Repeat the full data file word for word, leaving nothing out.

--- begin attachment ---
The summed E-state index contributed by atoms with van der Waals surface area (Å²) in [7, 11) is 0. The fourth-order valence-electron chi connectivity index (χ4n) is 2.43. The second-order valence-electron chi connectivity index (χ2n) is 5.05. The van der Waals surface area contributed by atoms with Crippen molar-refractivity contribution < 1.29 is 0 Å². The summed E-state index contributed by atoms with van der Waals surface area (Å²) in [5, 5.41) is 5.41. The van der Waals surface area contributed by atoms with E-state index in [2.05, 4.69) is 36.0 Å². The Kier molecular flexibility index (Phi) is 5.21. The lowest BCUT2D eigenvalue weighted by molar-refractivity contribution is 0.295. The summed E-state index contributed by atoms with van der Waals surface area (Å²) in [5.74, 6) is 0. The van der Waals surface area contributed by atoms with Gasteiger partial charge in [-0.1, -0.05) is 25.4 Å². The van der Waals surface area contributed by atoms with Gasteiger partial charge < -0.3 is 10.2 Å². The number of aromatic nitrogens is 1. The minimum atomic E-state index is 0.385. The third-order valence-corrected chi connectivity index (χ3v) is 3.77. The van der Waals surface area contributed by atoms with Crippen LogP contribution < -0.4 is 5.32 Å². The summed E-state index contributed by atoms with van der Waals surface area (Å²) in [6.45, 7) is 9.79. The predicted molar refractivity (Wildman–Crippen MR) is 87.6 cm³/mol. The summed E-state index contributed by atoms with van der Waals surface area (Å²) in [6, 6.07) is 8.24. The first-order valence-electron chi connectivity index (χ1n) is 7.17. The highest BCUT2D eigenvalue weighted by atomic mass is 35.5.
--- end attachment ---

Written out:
The summed E-state index contributed by atoms with van der Waals surface area (Å²) in [7, 11) is 0. The fourth-order valence-electron chi connectivity index (χ4n) is 2.43. The second-order valence-electron chi connectivity index (χ2n) is 5.05. The van der Waals surface area contributed by atoms with Crippen molar-refractivity contribution < 1.29 is 0 Å². The summed E-state index contributed by atoms with van der Waals surface area (Å²) in [5, 5.41) is 5.41. The van der Waals surface area contributed by atoms with E-state index in [2.05, 4.69) is 36.0 Å². The Kier molecular flexibility index (Phi) is 5.21. The lowest BCUT2D eigenvalue weighted by molar-refractivity contribution is 0.295. The summed E-state index contributed by atoms with van der Waals surface area (Å²) in [5.74, 6) is 0. The van der Waals surface area contributed by atoms with Gasteiger partial charge in [-0.1, -0.05) is 25.4 Å². The van der Waals surface area contributed by atoms with Gasteiger partial charge < -0.3 is 10.2 Å². The number of aromatic nitrogens is 1. The minimum atomic E-state index is 0.385. The third-order valence-corrected chi connectivity index (χ3v) is 3.77. The van der Waals surface area contributed by atoms with Crippen LogP contribution < -0.4 is 5.32 Å². The summed E-state index contributed by atoms with van der Waals surface area (Å²) in [6.45, 7) is 9.79. The predicted molar refractivity (Wildman–Crippen MR) is 87.6 cm³/mol. The summed E-state index contributed by atoms with van der Waals surface area (Å²) in [6, 6.07) is 8.24. The first-order valence-electron chi connectivity index (χ1n) is 7.17. The highest BCUT2D eigenvalue weighted by atomic mass is 35.5.